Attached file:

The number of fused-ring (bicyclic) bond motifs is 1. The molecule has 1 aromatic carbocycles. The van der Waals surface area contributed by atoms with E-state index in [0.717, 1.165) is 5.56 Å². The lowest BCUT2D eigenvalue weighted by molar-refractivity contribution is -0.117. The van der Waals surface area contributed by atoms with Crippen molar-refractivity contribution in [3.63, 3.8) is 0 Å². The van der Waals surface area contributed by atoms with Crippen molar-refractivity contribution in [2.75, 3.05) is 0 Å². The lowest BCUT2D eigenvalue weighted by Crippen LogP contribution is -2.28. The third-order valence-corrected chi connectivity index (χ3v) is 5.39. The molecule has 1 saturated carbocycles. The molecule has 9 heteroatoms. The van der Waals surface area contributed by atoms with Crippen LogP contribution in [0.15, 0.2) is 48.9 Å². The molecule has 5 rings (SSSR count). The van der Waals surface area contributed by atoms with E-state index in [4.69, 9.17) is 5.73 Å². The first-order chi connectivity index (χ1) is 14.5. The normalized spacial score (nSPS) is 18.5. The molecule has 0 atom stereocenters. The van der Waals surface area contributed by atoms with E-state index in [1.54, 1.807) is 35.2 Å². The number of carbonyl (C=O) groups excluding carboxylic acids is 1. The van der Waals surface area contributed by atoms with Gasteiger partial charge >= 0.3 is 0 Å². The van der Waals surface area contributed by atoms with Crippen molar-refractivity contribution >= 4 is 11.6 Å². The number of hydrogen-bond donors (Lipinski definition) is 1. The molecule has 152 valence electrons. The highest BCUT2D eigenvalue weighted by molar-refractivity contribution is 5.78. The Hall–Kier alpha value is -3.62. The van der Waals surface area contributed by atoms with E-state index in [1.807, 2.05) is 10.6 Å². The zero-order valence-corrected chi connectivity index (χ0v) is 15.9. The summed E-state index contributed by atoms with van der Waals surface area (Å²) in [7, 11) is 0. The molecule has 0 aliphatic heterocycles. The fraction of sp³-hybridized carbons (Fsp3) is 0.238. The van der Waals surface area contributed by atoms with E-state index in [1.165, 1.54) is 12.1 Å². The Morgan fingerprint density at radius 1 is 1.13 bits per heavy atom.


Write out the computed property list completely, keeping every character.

The number of fused-ring (bicyclic) bond motifs is 1. The molecule has 1 aromatic carbocycles. The van der Waals surface area contributed by atoms with E-state index in [0.717, 1.165) is 5.56 Å². The lowest BCUT2D eigenvalue weighted by molar-refractivity contribution is -0.117. The van der Waals surface area contributed by atoms with Crippen molar-refractivity contribution in [3.63, 3.8) is 0 Å². The van der Waals surface area contributed by atoms with Crippen molar-refractivity contribution in [2.75, 3.05) is 0 Å². The lowest BCUT2D eigenvalue weighted by Crippen LogP contribution is -2.28. The third-order valence-corrected chi connectivity index (χ3v) is 5.39. The molecule has 1 saturated carbocycles. The molecule has 9 heteroatoms. The van der Waals surface area contributed by atoms with Crippen LogP contribution in [0.15, 0.2) is 48.9 Å². The molecule has 5 rings (SSSR count). The van der Waals surface area contributed by atoms with E-state index in [4.69, 9.17) is 5.73 Å². The first-order chi connectivity index (χ1) is 14.5. The normalized spacial score (nSPS) is 18.5. The molecule has 0 atom stereocenters. The van der Waals surface area contributed by atoms with E-state index in [1.54, 1.807) is 35.2 Å². The number of carbonyl (C=O) groups excluding carboxylic acids is 1. The van der Waals surface area contributed by atoms with Gasteiger partial charge >= 0.3 is 0 Å². The van der Waals surface area contributed by atoms with Crippen molar-refractivity contribution >= 4 is 11.6 Å². The number of hydrogen-bond donors (Lipinski definition) is 1. The molecule has 152 valence electrons. The highest BCUT2D eigenvalue weighted by molar-refractivity contribution is 5.78. The Hall–Kier alpha value is -3.62. The van der Waals surface area contributed by atoms with E-state index in [1.807, 2.05) is 10.6 Å². The zero-order valence-corrected chi connectivity index (χ0v) is 15.9. The summed E-state index contributed by atoms with van der Waals surface area (Å²) in [7, 11) is 0. The molecule has 0 aliphatic heterocycles. The fraction of sp³-hybridized carbons (Fsp3) is 0.238. The van der Waals surface area contributed by atoms with E-state index in [1.165, 1.54) is 12.1 Å². The Morgan fingerprint density at radius 1 is 1.13 bits per heavy atom.